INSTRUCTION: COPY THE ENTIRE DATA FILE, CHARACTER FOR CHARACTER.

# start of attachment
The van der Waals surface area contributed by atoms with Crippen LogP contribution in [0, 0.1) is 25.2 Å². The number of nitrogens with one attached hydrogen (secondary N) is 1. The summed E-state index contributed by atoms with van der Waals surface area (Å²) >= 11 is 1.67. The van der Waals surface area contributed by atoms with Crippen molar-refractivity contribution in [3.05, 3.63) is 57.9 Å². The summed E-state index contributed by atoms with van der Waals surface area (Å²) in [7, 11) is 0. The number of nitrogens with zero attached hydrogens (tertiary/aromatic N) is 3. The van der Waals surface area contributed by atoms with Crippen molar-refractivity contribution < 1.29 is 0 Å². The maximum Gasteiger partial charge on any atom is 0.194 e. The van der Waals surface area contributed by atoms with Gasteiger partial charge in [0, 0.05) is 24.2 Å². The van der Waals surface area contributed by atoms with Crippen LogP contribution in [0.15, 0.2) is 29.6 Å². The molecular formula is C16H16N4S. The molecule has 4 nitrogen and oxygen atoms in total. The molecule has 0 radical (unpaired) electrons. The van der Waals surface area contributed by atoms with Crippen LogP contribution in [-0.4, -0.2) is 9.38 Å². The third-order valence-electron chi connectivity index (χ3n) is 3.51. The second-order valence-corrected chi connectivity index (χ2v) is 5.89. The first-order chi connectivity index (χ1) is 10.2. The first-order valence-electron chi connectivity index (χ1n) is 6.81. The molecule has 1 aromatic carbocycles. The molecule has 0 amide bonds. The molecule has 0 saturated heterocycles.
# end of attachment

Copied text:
The van der Waals surface area contributed by atoms with Crippen LogP contribution in [0, 0.1) is 25.2 Å². The number of nitrogens with one attached hydrogen (secondary N) is 1. The summed E-state index contributed by atoms with van der Waals surface area (Å²) >= 11 is 1.67. The van der Waals surface area contributed by atoms with Crippen molar-refractivity contribution in [3.05, 3.63) is 57.9 Å². The summed E-state index contributed by atoms with van der Waals surface area (Å²) in [7, 11) is 0. The number of nitrogens with zero attached hydrogens (tertiary/aromatic N) is 3. The van der Waals surface area contributed by atoms with Crippen molar-refractivity contribution < 1.29 is 0 Å². The maximum Gasteiger partial charge on any atom is 0.194 e. The van der Waals surface area contributed by atoms with Gasteiger partial charge in [0, 0.05) is 24.2 Å². The van der Waals surface area contributed by atoms with Crippen LogP contribution in [0.15, 0.2) is 29.6 Å². The molecular formula is C16H16N4S. The molecule has 4 nitrogen and oxygen atoms in total. The molecule has 0 radical (unpaired) electrons. The van der Waals surface area contributed by atoms with Crippen LogP contribution in [-0.4, -0.2) is 9.38 Å². The third-order valence-electron chi connectivity index (χ3n) is 3.51. The second-order valence-corrected chi connectivity index (χ2v) is 5.89. The first-order chi connectivity index (χ1) is 10.2. The first-order valence-electron chi connectivity index (χ1n) is 6.81. The molecule has 1 aromatic carbocycles. The molecule has 0 amide bonds. The molecule has 0 saturated heterocycles.